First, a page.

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Here's the scenario. We use Visual C++ 9. There's a C++ library intended to be used by many other libraries. Its interface is in a header:

#pragma once

//CommonLibraryHeader.h
CSomeClass GetSomeClassFunction(); //is defined in some .cpp file
const CSomeClass MagicValue( 100, 200 ); //some predefined value that the previous function retuns to signify something important

now the library is built into a .dll file. The header file is published in a common location and included into several other libraries. Those libraries are built into their .dll files.

The net result is the following. Since every .dll is a separate executable module it has to preserve all those constants. Each "constant" is in fact an instance of a class with a non-trivial constructor and destructor. Now every .dll has a copy of MagicValue and code for construction and destruction of the variable is injected into every .dll file which adds to the load time and inflates the .dll files considerably if the same happens for many constants.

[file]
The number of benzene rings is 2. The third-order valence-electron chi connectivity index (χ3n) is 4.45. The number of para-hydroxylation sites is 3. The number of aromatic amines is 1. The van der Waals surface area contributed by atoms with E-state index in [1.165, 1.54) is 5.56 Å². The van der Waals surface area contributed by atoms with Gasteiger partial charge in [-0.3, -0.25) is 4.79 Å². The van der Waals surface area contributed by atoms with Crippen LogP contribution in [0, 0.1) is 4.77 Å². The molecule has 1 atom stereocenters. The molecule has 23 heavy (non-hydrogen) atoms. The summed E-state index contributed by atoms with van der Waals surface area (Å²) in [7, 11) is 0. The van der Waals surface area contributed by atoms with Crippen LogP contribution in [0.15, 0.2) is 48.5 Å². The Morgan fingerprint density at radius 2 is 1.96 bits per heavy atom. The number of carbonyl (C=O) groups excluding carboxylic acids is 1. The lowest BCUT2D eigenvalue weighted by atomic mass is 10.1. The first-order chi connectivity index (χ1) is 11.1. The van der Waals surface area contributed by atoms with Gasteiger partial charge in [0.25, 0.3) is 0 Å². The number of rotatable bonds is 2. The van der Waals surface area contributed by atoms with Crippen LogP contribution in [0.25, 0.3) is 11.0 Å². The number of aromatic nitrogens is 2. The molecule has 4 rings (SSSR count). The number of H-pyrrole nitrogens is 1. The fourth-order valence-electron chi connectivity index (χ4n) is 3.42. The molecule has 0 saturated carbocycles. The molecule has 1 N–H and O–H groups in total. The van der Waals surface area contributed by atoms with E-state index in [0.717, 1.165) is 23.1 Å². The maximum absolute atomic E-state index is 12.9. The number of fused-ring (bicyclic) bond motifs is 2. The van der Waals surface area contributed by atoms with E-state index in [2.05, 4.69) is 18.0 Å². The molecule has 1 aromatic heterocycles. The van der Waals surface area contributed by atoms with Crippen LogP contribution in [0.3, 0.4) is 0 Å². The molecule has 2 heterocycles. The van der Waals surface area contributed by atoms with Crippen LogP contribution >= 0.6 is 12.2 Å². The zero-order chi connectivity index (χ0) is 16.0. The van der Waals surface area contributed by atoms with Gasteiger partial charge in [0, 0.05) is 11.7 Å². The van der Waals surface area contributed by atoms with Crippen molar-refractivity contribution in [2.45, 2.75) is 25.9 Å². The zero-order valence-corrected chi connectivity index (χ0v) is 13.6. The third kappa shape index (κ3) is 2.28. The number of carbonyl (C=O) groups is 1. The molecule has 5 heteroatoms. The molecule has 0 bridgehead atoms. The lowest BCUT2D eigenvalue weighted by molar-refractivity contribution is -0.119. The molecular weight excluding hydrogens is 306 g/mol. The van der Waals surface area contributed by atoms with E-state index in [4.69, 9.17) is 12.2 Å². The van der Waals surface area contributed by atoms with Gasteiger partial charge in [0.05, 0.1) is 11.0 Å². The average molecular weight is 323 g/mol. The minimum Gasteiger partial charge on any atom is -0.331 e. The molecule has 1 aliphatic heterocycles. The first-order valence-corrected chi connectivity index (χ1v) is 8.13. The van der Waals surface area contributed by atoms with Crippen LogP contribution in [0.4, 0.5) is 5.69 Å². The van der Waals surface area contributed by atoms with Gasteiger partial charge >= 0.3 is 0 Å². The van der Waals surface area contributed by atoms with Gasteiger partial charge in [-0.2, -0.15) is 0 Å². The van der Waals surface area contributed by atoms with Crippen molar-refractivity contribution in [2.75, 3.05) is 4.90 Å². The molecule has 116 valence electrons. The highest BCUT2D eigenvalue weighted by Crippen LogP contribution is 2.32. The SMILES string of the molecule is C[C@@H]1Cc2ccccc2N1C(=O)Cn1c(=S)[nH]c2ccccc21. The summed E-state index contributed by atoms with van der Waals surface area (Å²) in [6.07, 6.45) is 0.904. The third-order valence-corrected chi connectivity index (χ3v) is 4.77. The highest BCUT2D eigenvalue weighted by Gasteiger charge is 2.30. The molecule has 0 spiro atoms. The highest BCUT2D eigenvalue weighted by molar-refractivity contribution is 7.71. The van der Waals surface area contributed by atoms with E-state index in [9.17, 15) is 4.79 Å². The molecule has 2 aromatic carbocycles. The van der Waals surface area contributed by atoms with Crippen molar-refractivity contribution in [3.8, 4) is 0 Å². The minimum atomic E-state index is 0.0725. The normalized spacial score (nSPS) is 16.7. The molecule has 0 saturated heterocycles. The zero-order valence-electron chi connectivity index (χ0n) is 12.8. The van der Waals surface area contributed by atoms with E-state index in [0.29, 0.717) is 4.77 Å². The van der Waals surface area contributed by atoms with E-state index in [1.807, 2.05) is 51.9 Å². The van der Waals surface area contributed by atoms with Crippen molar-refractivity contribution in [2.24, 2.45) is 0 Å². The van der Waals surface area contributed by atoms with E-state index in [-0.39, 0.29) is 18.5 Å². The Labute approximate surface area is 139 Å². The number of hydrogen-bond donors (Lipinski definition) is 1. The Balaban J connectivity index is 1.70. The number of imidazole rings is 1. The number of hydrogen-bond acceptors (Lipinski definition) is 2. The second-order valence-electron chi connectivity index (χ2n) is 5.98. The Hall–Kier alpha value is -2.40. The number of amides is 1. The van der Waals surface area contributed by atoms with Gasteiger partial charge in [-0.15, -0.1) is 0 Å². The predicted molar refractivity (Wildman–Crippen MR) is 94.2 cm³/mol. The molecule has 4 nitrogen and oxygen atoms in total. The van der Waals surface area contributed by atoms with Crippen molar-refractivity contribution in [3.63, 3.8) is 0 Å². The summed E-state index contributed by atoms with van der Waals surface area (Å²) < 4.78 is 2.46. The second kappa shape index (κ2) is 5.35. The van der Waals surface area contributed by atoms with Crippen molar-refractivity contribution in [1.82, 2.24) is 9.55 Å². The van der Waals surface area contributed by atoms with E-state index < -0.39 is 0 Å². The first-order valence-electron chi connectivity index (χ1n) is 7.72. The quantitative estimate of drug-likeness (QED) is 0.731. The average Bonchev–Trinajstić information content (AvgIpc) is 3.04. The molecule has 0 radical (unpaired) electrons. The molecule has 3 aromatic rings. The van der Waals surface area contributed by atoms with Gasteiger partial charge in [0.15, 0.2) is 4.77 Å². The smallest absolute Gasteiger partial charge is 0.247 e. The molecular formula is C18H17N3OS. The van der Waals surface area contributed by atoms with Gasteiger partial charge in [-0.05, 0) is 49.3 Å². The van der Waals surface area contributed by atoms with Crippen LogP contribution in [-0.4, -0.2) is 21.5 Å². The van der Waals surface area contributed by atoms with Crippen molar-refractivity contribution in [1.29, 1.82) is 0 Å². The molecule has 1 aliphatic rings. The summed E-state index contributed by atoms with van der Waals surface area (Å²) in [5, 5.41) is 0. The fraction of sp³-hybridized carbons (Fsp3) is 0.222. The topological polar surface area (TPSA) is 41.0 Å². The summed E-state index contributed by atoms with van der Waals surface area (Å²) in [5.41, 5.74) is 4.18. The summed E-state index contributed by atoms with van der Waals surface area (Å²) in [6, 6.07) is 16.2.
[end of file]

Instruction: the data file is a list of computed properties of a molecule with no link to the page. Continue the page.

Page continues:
The possible solution is to mark the constant extern and move the definition into a .cpp file. But then the constant values passed into the constructor are not immediately visible to the human reader of the header file. One could add a comment there about what the values are but as usual now we would heve to keep the comment in sync with the actual code.

Is there any better solution - without moving the constants from the header and without injecting the construction/destruction code into every .dll file?

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1 Answer 1

up vote 2 down vote accepted

You could use the trick that is often used with DLL's that export classes and functions: use a #define that is defined only when the DLL you want to include the code in is built, but not defined in the others, and do an #if that either calls the constructor or defines it as extern, as appropriate.

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Will work, but the header will become a mess. –  sharptooth Jul 29 '10 at 11:18

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